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Healthcare Policy Endangering Public

Healthcare Policy Endangering Public

Primary Care Physicians in Crisis

If you live in New Jersey, arguably the greatest threat to your health and welfare is not pollution, contamination or disease. It's healthcare policy driving your family doctor out of state or out of business.

A policy that is so adverse to primary care physicians – those who care for people 18 and older - that of the 1,761 primary care physicians training in New Jersey teaching hospitals in 2015, more than 99 of 100 chose to leave New Jersey upon graduation according to the New Jersey chapter of the American Association of Family Physicians (AAFP).

It gets worse. Virtually no doctors move to New Jersey and most of the primary care physicians who put down New Jersey roots decades ago are approaching or past retirement age. The situation is so bad that New Jersey specialists now outnumber primary care doctors by almost 10 to one. That leaves New Jersey near dead last for primary care physicians per capita in the United States and its territories, at triple the national average at just one adult primary care physician for every 3,760 adults.

Conversely, there is one specialist, from allergy to oncology and beyond, for every 387 New Jersey citizens. The national average is nearly double at one for every 714.

America's most vulnerable population, our seniors, have a primary care doctor for every 192 seniors nationally, New Jersey seniors have one doctor for every 657.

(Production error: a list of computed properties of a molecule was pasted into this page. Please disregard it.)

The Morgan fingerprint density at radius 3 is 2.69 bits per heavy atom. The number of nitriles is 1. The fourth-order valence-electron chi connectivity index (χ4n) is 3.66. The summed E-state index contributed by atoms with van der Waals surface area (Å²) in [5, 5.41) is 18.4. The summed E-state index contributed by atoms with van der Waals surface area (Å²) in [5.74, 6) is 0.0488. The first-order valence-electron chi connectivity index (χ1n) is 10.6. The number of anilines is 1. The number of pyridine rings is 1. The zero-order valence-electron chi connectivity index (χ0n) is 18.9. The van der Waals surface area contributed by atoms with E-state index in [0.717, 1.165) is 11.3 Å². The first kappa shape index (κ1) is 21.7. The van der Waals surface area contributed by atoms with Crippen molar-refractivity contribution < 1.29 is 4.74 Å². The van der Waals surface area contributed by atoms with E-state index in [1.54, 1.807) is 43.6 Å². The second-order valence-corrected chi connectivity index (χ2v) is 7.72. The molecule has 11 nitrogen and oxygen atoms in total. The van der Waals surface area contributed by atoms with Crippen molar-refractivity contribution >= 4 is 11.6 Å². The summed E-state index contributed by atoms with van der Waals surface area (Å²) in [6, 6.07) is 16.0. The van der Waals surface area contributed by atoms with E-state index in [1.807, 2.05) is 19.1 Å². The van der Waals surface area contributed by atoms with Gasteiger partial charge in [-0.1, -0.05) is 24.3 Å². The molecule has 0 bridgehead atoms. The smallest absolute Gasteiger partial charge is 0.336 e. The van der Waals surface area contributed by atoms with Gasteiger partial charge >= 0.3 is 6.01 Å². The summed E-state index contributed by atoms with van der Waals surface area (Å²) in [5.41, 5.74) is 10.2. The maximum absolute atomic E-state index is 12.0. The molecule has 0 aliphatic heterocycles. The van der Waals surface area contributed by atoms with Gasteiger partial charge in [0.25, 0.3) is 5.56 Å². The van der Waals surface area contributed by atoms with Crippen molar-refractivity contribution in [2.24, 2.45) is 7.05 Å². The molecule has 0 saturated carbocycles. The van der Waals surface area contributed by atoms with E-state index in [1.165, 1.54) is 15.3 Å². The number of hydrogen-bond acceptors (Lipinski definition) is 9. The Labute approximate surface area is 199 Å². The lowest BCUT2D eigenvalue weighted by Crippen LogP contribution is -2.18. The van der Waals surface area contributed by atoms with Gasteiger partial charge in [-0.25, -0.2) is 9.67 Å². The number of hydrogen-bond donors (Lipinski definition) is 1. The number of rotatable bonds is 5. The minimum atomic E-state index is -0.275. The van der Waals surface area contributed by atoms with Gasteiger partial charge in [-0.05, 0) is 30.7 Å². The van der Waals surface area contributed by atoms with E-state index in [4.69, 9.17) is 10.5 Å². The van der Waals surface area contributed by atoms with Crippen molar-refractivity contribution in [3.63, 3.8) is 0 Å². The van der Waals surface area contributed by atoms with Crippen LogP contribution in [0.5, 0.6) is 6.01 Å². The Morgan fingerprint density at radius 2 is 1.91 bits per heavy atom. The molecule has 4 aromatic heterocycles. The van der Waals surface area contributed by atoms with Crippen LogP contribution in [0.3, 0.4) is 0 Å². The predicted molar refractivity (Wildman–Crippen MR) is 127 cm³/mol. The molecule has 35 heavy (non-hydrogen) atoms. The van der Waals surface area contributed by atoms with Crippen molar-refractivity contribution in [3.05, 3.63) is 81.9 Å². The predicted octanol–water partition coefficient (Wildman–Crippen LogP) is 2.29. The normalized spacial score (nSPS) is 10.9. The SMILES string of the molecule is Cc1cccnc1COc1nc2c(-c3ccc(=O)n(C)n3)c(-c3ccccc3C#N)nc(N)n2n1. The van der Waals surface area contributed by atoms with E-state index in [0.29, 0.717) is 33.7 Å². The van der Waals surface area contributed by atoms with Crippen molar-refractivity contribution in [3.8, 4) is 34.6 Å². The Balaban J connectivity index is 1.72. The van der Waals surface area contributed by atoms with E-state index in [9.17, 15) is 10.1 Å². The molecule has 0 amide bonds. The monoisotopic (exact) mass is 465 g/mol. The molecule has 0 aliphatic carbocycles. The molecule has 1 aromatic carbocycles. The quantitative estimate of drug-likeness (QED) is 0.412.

Why is this important?

According to the New England Journal of Medicine, "Greater use of primary care has been associated with lower costs, higher patient satisfaction, fewer hospitalizations and emergency department visits, and lower mortality."

That's a healthcare jargon way of saying that there is a mountain of evidence worldwide that when there is a shortage of primary care physicians, people pay more, suffer more, and die more.

This is all because of the different roles primary care and specialist physicians have. Specialists are experts at treating a specific condition, usually in its acute phase. Primary care physicians are experts at preventing, slowing, stalling and even reversing all of a patients' conditions.

Simple logic leads to cause and effect. If there are too few primary care physicians, chronic disease often progresses unrecognized, untreated, and unabated to acute phases because the few physicians left are too busy to manage them.

An ample supply of sick people requires even more specialists and fuels hospital growth with more diagnostics, procedures, and inpatient stays. Then hospitals start to buy specialists to supercharge their growth and everyone feels good about themselves because they are helping so many sick people.

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